Helminth Infections and HIV: A Double Hit

Jill E. Weatherhead, MD; Laila Woc-Colburn, MD


October 21, 2014


Acute infection manifests during initial migration of Strongyloides larvae through the venous peripheral blood system. They then travel through the lung parenchyma, ascending the bronchotracheal tree, and are subsequently swallowed to gain access to the small intestine. After initial infection, mature females in the duodenum produce rhabditiform larvae through parthenogenesis. Rhabditiform larvae in the intestinal tract can develop into infective filariform larvae and reinfect the host through penetration of intestinal mucosa, a process called "autoinfection" that supports chronic strongyloidiasis even after remote exposure.

Patients with chronic strongyloidiasis are typically asymptomatic or have minor intermittent gastrointestinal symptoms, such as diarrhea, vomiting, or constipation, over time. Chronic strongyloidiasis can progress to serious infection in the event of alteration of the host immune system, including restoration of the host immune system during initiation of HAART.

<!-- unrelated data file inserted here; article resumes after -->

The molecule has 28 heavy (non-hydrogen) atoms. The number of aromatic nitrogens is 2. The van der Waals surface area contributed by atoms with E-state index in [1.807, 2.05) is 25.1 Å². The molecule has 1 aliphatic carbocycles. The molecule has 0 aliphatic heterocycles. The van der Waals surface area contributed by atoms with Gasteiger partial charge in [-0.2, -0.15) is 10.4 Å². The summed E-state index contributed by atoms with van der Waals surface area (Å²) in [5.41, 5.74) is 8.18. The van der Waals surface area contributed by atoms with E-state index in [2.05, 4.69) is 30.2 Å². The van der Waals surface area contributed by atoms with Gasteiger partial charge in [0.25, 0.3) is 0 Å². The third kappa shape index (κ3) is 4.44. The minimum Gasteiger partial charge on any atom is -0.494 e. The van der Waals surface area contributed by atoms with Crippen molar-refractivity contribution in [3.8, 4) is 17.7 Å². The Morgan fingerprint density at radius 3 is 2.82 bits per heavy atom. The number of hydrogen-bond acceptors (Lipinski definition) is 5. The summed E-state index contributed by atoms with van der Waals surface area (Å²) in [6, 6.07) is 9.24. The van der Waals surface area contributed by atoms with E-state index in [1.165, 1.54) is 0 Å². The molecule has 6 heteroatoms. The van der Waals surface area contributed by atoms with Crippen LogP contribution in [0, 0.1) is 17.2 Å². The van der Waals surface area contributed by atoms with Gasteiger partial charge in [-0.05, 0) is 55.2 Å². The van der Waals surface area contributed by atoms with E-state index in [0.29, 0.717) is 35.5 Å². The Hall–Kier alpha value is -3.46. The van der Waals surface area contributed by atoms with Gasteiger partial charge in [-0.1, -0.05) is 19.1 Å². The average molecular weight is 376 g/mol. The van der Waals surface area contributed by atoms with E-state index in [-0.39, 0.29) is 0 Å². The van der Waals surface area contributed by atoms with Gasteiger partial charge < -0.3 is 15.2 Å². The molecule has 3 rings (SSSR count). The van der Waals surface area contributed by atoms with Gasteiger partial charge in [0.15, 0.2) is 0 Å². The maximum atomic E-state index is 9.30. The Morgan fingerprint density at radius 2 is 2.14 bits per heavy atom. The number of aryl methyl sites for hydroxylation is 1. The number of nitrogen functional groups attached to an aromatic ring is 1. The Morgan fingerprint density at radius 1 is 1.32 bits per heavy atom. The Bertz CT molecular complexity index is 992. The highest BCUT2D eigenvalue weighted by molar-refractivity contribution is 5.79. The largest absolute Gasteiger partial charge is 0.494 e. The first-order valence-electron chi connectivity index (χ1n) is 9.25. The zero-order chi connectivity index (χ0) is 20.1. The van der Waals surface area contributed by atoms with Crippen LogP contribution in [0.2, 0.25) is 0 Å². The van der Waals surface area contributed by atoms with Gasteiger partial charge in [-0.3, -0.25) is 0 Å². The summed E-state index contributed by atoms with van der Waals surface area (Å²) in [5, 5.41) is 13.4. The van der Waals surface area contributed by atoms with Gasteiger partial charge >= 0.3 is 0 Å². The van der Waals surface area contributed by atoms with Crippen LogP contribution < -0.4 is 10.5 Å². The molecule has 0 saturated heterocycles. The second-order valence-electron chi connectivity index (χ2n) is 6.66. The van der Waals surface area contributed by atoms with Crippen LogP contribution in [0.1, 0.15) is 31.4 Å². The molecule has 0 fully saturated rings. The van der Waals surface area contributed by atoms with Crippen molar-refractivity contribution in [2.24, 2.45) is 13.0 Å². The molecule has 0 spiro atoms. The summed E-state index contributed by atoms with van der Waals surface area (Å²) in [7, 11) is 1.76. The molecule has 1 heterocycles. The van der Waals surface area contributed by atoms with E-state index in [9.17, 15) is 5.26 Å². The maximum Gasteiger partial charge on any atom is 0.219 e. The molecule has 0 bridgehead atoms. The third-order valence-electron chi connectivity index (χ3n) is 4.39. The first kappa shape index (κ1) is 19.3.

IRIS after initiation of HAART in patients with chronic strongyloidiasis increases replication of larvae and promotion of typical symptoms of chronic strongyloidiasis. Increased autoinfection and larvae migration through the gastrointestinal mucosa and into pulmonary tissue occurs secondary to a reduction of host mucosal surveillance as a result of steroid use, inducing exaggerated gastrointestinal and pulmonary symptoms that are termed "hyperinfection syndrome." The term "disseminated disease" refers to larvae that are found in organs not involved in the standard life cycle of Strongyloides.


Comments on Medscape are moderated and should be professional in tone and on topic. You must declare any conflicts of interest related to your comments and responses. Please see our Commenting Guide for further information. We reserve the right to remove posts at our sole discretion.